Giovanni Rapacciuolo

Giovanni Rapacciuolo
California Academy of Sciences · Citizen Science

PhD

About

40
Publications
18,951
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996
Citations
Introduction
Giovanni Rapacciuolo is a biodiversity data scientist and macroecologist. His work at the macroecology–conservation practice interface takes advantage of emerging approaches for analyzing and visualizing big datasets to improve our predictive understanding of large-scale biodiversity change and support conservation decisions. Giovanni is currently a Research Scientist at the California Academy of Sciences in San Francisco.
Additional affiliations
January 2013 - present
University of California, Berkeley
Position
  • PostDoc Position
October 2009 - December 2012
Imperial College London
Position
  • PhD

Publications

Publications (40)
Article
Full-text available
Comprehensive assessments of species’ extinction risks have documented the extinction crisis and underpinned strategies for reducing those risks. Global assessments reveal that, among tetrapods, 40.7% of amphibians, 25.4% of mammals and 13.6% of birds are threatened with extinction. Because global assessments have been lacking, reptiles have been o...
Article
Full-text available
Comprehensive assessments of species’ extinction risks have documented the extinction crisis and underpinned strategies for reducing those risks. Global assessments reveal that, among tetrapods, 40.7% of amphibians, 25.4% of mammals and 13.6% of birds are threatened with extinction. Because global assessments have been lacking, reptiles have been o...
Article
Full-text available
Human activities are altering the structure of ecosystems, compromising the benefits they provide to nature and people. Effective conservation actions and management under ongoing global change rely on a better understanding of socio-ecological patterns and processes across broad spatiotemporal scales. Both macroecology and conservation science con...
Article
Opportunistic and unstructured observations of biodiversity crowdsourced from volunteers, community, and citizen scientists make up an increasingly large proportion of our global biodiversity knowledge. This incredible wealth of information exists in real time at both high resolutions and large extents of space, time, and taxonomy, thus holding hug...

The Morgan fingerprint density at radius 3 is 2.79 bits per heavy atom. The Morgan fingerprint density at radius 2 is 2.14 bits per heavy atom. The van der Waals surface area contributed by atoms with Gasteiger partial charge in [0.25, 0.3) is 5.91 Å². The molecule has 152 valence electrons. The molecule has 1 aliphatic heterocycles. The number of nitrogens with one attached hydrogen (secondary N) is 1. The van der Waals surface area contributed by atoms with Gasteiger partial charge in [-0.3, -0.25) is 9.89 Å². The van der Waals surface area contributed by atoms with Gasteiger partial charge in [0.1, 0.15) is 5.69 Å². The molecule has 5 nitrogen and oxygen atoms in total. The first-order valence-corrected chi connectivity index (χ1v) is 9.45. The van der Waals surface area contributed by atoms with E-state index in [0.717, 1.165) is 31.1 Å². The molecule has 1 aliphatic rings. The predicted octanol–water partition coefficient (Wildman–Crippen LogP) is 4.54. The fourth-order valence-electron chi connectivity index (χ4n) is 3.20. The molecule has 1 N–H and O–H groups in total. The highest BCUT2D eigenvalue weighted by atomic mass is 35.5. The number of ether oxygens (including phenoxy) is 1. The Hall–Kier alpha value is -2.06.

Article
Full-text available
Species distribution models (SDMs) constitute the most common class of models across ecology, evolution and conservation. The advent of ready‐to‐use software packages and increasing availability of digital geoinformation have considerably assisted the application of SDMs in the past decade, greatly enabling their broader use for informing conservat...
Article
Full-text available
Species distribution models (SDMs) constitute the most common class of models across ecology, evolution and conservation. The advent of ready-to-use software packages and increasing availability of digital geoinformation have considerably assisted the application of SDMs in the past decade, greatly enabling their broader use for informing conservat...
Article
Documenting ecological patterns across spatially, temporally and taxonomically diverse ecological communities is necessary for a general understanding of the processes shaping biodiversity. A major gap in our understanding remains the comparison of diversity patterns across a broad spectrum of evolutionarily and functionally diverse organisms, part...
Preprint
Full-text available
Model transferability is an emerging and important branch of predictive science that has grown primarily from a need to produce ecological forecasts in the face of widespread data deficiency and escalating environmental novelty. In our recent article in Trends in Ecology and Evolution, we outlined some of the major roadblocks that currently undermi...
Article
Full-text available
Model transferability is an emerging and important branch of predictive science that has grown primarily from a need to produce ecological forecasts in the face of widespread data deficiency and escalating environmental novelty. In our recent article in Trends in Ecology and Evolution, we outlined some of the major roadblocks that currently under-...
Article
Full-text available
The difficulty of integrating multiple theories, data, and methods has slowed progress towards making unified inferences of ecological change generalizable across large spatial, temporal and taxonomic scales. However, recent progress towards a theoretical synthesis now provides a guiding framework for organizing and integrating all primary data and...
Article
Full-text available
Preserving the evolutionary history and ecological functions that different species embody, in addition to species themselves, is a growing concern for conservation. Recent studies warn that conservation priority regions identified using species diversity differ from those based on phylogenetic or functional diversity. However, spatial mismatches i...
Article
Issue Owing to their large‐scale scope and emphasis on prediction, macroecological models have the potential to provide key contributions to evidence‐based conservation practice. However, examples of macroecological modelling outputs directly influencing conservation practice and decision‐making remain rare. The general barriers to implementation o...